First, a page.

The Washington Post

Va. Supreme Court rules in favor of family

The Virginia Supreme Court ruled Friday that a Virginia man falsely accused of rape in 2007 can sue to have his original conviction overturned and his name removed from the state’s sex offender registry.

The ruling represents a major victory for Edgar Coker, Jr. and his family. The family has fought for four years to have his initial rape conviction set aside. Coker, then 15, spent 17 months in a state juvenile facility after he plead guilty to raping a 14-year-old friend. His attorney recommended the plea rather than risk adult charges and a lengthy term. Soon after he went to prison, his accuser recanted.

View Photo Gallery: Edgar Coker Jr. pleaded guilty to raping a girl when he was 15. The 14-year-old girl later recanted her story, but not before Coker was sentenced to 18 months in a juvenile prison. His family is now trying to right the wrong.

In its opinion, the court said that the Stafford Court erred in 2009 when it said that it did not have jurisdiction to hear Coker’s claim that he received ineffective counsel.

On behalf of the Stafford Court, the state attorney general’s office argued in January that the Stafford Court was correct because when Coker’s lawyers filed the claim, Coker was on parole but had been released from prison. They argued that the court no longer had jurisdiction to hear his claim.

The court saw it differently. “Jurisdiction did not end because [Coker] was released from detention during the course of the proceeding,” the court wrote. The court also agreed with Coker’s attorneys that Coker still is impacted by the effects of the false accusal and conviction: He remains on the sex offender registry. As a result, he was arrested last year for attending a Friday night football game at his high school alma mater.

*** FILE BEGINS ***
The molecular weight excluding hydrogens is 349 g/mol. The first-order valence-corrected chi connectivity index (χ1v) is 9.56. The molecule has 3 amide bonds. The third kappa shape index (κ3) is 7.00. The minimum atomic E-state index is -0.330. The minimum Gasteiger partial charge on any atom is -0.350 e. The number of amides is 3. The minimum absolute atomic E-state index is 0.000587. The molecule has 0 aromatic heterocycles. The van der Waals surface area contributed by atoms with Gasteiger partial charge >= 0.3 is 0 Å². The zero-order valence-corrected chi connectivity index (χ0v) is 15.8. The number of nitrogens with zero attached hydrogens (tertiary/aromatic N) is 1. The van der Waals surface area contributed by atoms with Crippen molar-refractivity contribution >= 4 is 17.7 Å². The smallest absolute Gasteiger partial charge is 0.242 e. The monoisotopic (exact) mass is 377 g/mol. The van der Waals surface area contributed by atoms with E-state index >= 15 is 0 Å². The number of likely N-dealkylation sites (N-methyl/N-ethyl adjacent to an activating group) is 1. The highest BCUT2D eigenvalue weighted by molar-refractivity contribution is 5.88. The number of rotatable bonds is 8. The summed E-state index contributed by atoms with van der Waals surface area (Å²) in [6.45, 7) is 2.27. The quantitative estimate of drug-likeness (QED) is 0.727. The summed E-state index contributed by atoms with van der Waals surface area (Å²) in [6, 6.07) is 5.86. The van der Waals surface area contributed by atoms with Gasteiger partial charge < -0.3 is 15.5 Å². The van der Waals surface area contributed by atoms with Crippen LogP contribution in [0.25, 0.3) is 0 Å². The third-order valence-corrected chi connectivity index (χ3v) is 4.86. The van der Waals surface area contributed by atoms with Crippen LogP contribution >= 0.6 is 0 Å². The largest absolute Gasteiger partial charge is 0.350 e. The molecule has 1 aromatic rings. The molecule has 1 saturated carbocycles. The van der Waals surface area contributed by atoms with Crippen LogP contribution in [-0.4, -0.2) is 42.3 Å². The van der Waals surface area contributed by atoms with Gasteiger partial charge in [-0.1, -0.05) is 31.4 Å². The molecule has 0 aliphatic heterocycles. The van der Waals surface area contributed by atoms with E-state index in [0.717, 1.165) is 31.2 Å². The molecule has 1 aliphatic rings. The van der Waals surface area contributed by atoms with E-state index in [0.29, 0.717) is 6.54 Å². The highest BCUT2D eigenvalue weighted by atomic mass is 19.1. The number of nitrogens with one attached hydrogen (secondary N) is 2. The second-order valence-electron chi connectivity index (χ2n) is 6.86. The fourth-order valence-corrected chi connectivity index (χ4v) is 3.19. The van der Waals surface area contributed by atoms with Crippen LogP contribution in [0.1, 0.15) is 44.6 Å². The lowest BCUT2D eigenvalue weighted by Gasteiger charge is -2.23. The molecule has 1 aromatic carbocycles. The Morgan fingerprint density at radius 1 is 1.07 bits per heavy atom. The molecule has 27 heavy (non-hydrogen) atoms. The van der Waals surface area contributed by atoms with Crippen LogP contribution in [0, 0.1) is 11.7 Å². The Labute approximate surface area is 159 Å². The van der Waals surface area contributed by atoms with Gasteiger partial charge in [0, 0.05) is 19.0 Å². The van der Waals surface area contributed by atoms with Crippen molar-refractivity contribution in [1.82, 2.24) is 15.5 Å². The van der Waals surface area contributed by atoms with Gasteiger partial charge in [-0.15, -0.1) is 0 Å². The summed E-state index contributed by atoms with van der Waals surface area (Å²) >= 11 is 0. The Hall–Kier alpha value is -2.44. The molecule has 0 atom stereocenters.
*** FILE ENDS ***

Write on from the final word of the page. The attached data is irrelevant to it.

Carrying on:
Friday’s decision clears the way for Coker, now 20, to have another day in court in Stafford. The family has long contended that Coker’s attorney, Denise Rafferty, failed to investigate the case fully and then advised him to plead guilty because, she said, there was DNA evidence linking him to the crime. But a lab report shows a DNA test was never conducted. Rafferty has said she did everything she could to help the family mount a defense.

Coker’s mother, Cherri Dulaney, said that after so much hard work she and her family were relieved that they will have another chance to help their son. “I was speechless, ecstatic in fact,” she said after hearing the news Friday morning. “We had a good feeling about [their case] seems that the light at the end of the tunnel is getting a little brighter.”

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